As the man once said, “Friendly fire isn’t.” In May 1863, Stonewall Jackson was riding ahead of his men during the darkness just after his smashing flank attack at Chancellorsville. In the confused darkness in that heavily thicketed terrain, rebel soldiers accidentally fired on Jackson’s party, thinking they were Federal cavalry. A week later, the wounded Jackson died of pneumonia. Almost exactly one year later, during the horrible 1864 battle of the Wilderness, CSA Lt. Gen. James Longstreet was riding with his staff a half-mile east on the same road, following his own successful smashing attack that rolled up the Federal left flank. Confederate soldiers accidentally shot Longstreet and his party, thinking they were the enemy. Longstreet took a bullet in the neck. Unlike Jackson, however, Longstreet recovered and rejoined the army in November. The picture depicts the accidental wounding of Longstreet. (Sources: practically every general history of the Civil War)
Coincidence: Like father, like son: Booth threatens the president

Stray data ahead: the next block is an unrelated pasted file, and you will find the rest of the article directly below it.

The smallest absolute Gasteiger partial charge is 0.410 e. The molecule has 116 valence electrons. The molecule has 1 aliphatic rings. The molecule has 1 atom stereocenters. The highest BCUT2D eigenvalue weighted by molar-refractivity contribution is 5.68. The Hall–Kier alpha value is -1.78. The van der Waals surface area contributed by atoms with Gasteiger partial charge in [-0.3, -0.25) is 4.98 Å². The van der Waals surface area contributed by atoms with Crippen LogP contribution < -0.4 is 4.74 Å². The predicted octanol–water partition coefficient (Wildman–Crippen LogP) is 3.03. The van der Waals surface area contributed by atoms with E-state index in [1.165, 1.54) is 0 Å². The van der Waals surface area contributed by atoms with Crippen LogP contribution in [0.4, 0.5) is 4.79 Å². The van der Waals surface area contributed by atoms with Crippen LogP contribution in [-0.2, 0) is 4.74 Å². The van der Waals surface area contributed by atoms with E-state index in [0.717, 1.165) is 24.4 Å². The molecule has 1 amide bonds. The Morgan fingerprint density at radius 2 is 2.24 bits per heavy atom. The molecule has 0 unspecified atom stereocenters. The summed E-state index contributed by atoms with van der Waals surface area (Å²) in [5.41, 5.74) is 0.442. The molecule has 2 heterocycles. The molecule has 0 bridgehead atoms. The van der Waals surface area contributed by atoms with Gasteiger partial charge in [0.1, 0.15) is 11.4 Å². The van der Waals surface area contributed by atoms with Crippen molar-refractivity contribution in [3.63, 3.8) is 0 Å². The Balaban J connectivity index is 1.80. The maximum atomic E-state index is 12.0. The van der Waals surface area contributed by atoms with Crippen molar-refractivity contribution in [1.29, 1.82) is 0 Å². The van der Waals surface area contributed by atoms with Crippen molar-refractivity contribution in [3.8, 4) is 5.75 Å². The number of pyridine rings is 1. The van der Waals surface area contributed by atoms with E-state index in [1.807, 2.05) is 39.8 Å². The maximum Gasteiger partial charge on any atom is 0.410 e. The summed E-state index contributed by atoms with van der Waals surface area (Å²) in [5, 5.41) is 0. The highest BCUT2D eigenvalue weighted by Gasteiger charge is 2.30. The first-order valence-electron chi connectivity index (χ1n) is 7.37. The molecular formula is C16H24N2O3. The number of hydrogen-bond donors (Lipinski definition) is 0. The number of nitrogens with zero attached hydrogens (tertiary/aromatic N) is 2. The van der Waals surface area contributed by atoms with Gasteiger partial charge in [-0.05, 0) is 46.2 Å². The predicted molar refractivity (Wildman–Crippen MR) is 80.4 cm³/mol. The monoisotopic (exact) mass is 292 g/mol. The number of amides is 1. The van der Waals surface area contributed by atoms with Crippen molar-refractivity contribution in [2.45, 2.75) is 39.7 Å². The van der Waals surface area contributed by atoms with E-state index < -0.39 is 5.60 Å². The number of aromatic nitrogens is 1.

No, not that Booth and not that president. Junius Booth, father of John Wilkes Booth, sent a death threat to President Andrew Jackson in 1835. Booth wanted Jackson to commute the sentences of two men accused of piracy. Booth never followed through on his threat to cut Jackson’s throat, and clerks filed the threatening letter away with other similar notes, undoubtedly figuring Booth was just a crackpot. For 175 years, historians disputed whether Booth actually wrote the message, but in January 2009, the director of the Andrew Jackson Papers project at the University of Tennessee said they had determined that the elder Booth most certainly did write the letter. The note itself is unremarkable as death threats go, and it would have remained just one of many cantankerous letters to Jackson had it not been for Junius Booth’s notorious son. After all, the son actually did what the father only threatened.